S Corporations & Low Salaries
  • There is an incentive for an S corporation to pay an unreasonably low salary to a controlling shareholder-employee to minimize payroll taxes, as S corporation profits are not subject to payroll taxes
  • IRS can reclassify some of S corporation’s distribution as salary, requiring payment of additional employment taxes
employing children
Employing Children
  • Compensation paid to children is deductible if reasonable for the services actually performed
    • Wages paid to an employer’s child under age 18 are not subject to employment taxes (if not paid by a corporation)
    • Standard deduction for a single individual is $5,700 in 2010; this amount can be paid to a child without tax consequences
fringe benefits
Fringe Benefits
  • Tax-free fringe benefits are not taxable as income to the employee but are deductible by the employer
  • Most tax-free benefits are limited in dollar amount
  • If an employer pays an amount in excess of the limit (or pays for something that is not a qualified tax-free benefit), it is treated as taxable compensation (income to the employee and deductible by the employer)
group term life insurance
Group Term Life Insurance
  • Premiums on the first $50,000 of employer-paid group term life insurance coverage may be excluded from employee's gross income
  • Excess over $50,000 is included in income
    • Amount determined from IRS table based on employee's age at year end, rather than cost
group term life insurance1
Group Term Life Insurance
  • If the insurance plan is discriminatory, key employees must report gross income equal to the greaterof
    • Employer’s actual premiums paid or
    • Benefit determined from the table (without $50,000 exclusion)
health and accident insurance
Health and Accident Insurance
  • Value of insurance premiums paid by employers on behalf of employees and their families are tax-free
    • Self-insured discriminatory plans may result in taxable income to highly-compensated employees
dependent care benefits
Dependent Care Benefits
  • An employer can provide up to $5,000 ($2,500 if MFS) for the care of an employee's dependents during working hours through an on-site or off-site facility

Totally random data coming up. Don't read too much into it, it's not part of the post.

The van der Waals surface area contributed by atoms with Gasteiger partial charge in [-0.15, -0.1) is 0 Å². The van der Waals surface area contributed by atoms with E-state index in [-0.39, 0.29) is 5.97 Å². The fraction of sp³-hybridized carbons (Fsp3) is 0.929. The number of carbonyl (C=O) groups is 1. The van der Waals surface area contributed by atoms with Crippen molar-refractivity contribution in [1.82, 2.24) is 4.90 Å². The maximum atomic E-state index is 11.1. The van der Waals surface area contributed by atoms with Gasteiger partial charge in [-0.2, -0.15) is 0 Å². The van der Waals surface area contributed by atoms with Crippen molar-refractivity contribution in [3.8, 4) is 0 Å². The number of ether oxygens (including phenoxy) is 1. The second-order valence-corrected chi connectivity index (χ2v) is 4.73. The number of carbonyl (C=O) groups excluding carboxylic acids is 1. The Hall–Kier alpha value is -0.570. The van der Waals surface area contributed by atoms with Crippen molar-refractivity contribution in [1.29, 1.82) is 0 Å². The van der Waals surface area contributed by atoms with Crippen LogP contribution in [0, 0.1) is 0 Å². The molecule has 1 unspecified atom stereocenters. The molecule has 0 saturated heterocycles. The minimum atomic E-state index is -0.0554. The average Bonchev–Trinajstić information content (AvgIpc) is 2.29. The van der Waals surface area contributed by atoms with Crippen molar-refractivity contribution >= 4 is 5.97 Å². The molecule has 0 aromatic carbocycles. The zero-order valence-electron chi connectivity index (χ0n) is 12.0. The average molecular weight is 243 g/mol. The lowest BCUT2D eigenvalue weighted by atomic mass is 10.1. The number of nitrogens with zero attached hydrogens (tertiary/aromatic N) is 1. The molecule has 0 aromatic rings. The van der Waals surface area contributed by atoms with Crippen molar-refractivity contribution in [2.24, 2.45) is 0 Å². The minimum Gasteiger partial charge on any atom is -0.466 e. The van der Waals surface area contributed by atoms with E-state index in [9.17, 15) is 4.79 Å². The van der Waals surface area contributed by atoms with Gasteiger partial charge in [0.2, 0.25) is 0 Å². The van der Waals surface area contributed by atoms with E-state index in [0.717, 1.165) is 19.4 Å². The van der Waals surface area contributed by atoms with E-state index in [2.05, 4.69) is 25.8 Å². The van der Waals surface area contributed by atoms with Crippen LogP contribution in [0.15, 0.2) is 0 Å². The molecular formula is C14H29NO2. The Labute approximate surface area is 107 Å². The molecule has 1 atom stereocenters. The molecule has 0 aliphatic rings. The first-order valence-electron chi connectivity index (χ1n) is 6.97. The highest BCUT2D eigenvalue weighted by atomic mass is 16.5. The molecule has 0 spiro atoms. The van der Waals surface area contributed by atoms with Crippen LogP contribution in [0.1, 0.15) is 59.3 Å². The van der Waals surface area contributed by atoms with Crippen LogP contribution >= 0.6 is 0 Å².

• Highly-compensated employees cannot exclude benefits if they are discriminatory
cafeteria plans
Cafeteria Plans
  • A qualified cafeteria plan allows an employer to offer employees the option of choosing cash or nontaxable fringe benefits
    • Exception to constructive receipt doctrine
  • If employee chooses cash, the cash is taxable
  • If employee chooses nontaxable fringe benefits, they are excludable
cafeteria plans1
Cafeteria Plans
  • Benefits can be funded with employer contributions or by employees voluntarily electing to reduce their salaries (allowing employees to obtain fringe benefits with before-tax dollars)
  • These plans are sometimes called flexible spending arrangements (FSA)
cafeteria plans2
Cafeteria Plans
  • Some nontaxable benefits that can be offered include coverage for medical and dental care, group-term life insurance up to $50,000, and dependent care assistance
  • Any amounts set aside in a flexible spending plan must be used before the end of the year or they are lost
meals and lodging
Meals and Lodging
  • Value of meals and lodging provided by an employer to an employee are excluded if:
    • Provided for the employer's convenience and
    • Provided on the employer's business premises and
    • Employee required to occupy the lodging to perform employment duties
  • If an employee is given a choice between additional compensation or meals and lodging, the value of any meals and lodging is taxable
no additional cost services
No-Additional-Cost Services
  • When an employer provides services for its employees and incurs no substantial additional cost (excess capacity services), employees can exclude the value of the services from gross income
    • Example: Free or discounted seats on an airplane when the employee does not displace a paying customer